"I'm the only governor in America ... who signed a law that says there needs to be an independent investigation any time there's a death of someone in police custody."

Scott Walker on Sunday, September 13th, 2015 in an interview on CNN's "State of the Union"

Scott Walker: I'm the only governor to sign law requiring investigations of deaths in police custody

Scott Walker defends his record as Wisconsin governor on Sept. 13, 2015, on "State of the Union" on CNN. (Screengrab)
CNN's Jake Tapper questioned Gov. Scott Walker, R-Wis., about why he tied President Barack Obama to police killings on Sept. 13, 2015. (Screengrab)

Less than two weeks after tying President Barack Obama to the killing of police officers, Wisconsin Gov. Scott Walker defended his own approach to defusing tensions between law enforcement and the communities they patrol.

In an interview on CNN’s State of the Union on Sept. 13, 2015, host Jake Tapper asked Walker to explain why he thought Obama played a role in the recent violence against police. Walker said the president hasn’t spoken out enough on the issue, and that police should be both supported and held accountable.

"I’m proud to say I'm the only governor in America, the first one and I believe the only one today, who signed a law that says there needs to be an independent investigation any time there's a death of someone in police custody."

The August 2014 police shooting of unarmed black teenager Michael Brown in Ferguson, Mo., sparked calls for just such independent inquiries. We wanted to see if Walker in fact is the only governor to have approved a statewide law.

According to a few legal experts, plus our review of state-level legislation, Walker is on solid ground.

The Wisconsin law

On April 23, 2014, months before the Brown shooting, Walker signed Act 348.  The law enjoyed bipartisan support. It required that whenever an officer on or off-duty kills someone, there will be an investigation by at least two investigators, "neither of whom is employed by a law enforcement agency that employs a law enforcement officer involved in the officer-involved death."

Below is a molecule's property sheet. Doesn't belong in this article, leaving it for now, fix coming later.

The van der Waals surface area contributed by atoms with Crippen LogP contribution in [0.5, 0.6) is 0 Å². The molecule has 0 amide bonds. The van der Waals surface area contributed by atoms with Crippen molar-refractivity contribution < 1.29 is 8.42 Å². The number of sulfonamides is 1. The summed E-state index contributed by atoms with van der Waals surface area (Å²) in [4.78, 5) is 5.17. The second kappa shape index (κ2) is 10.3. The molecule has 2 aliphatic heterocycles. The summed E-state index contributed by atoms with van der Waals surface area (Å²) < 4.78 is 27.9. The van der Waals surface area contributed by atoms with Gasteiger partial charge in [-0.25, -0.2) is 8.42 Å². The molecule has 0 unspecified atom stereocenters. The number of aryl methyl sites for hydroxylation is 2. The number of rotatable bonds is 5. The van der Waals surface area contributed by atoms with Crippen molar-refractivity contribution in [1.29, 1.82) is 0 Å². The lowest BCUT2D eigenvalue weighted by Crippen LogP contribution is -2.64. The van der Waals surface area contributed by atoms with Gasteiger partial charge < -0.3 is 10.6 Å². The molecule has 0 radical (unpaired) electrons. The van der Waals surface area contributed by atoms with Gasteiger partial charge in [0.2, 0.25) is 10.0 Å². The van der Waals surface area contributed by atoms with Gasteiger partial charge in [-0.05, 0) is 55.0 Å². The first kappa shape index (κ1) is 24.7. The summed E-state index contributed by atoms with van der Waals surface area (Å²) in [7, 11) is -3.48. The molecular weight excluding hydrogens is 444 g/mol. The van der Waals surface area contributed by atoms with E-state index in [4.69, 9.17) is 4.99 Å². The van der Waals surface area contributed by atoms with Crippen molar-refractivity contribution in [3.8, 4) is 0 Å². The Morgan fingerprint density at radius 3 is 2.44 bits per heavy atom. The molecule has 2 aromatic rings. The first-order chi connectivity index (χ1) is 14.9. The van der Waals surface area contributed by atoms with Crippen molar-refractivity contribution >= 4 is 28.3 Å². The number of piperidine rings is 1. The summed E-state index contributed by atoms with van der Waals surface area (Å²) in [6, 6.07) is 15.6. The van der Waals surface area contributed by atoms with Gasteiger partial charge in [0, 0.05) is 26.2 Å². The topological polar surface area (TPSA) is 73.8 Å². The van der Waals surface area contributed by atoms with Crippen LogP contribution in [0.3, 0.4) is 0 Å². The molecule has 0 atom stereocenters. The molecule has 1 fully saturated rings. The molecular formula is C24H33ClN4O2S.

Once the investigation is complete, the report goes to the district attorney in the county where the death took place for consideration of criminal charges. If no charges are filed, the report is made public.

Michael Scott is the director of the Center for Problem-Oriented Policing and clinical professor in criminology at Arizona State University. Scott told us that analysts for the Wisconsin Legislature in 2014 found no other state required an independent investigation for police-related deaths. Scott said this measure came after a 10-year effort by one family.

"The push for this legislation in Wisconsin came from a coalition organized by Mr. Michael Bell, the father of a young man shot and killed by police in Wisconsin," Scott said. "Two state legislators, Sen. Gary Bies and Rep. Chris Taylor, took up his cause and sponsored the legislation that Gov. Walker signed. Gov. Walker can take credit for signing the legislation, but it was not proposed by his office."

We found legislators in several states, including Connecticut, California, New York and Missouri, introduced similar measures in 2015, but so far, none have passed.

We also learned from the Walker campaign that many local police departments in Wisconsin and around the country already require an independent investigation. However, those policies are not state law.

A funding wrinkle

There was a brief flap in Wisconsin over the money to pay for these inquiries. PolitiFact Wisconsin reported that Walker’s initial 2015 budget provided no funds. But after the attorney general, a Republican, told House budget writers that this was not a cheap endeavor, and a state report showed the state’s Justice Department had investigated 12 deaths in less than a year since the law took effect, lawmakers agreed to fund four of the five positions that were requested.

Walker’s office agreed, and the governor signed a two-year budget that included $635,000 for the work.

Our ruling

Walker said he was the only governor to sign a bill that required an independent investigation into police-related killings. Walker signed that bill in April 2014. According to experts we reached or whose work we read, and our scan of legislation, no other state has such a law.

We rate this claim True.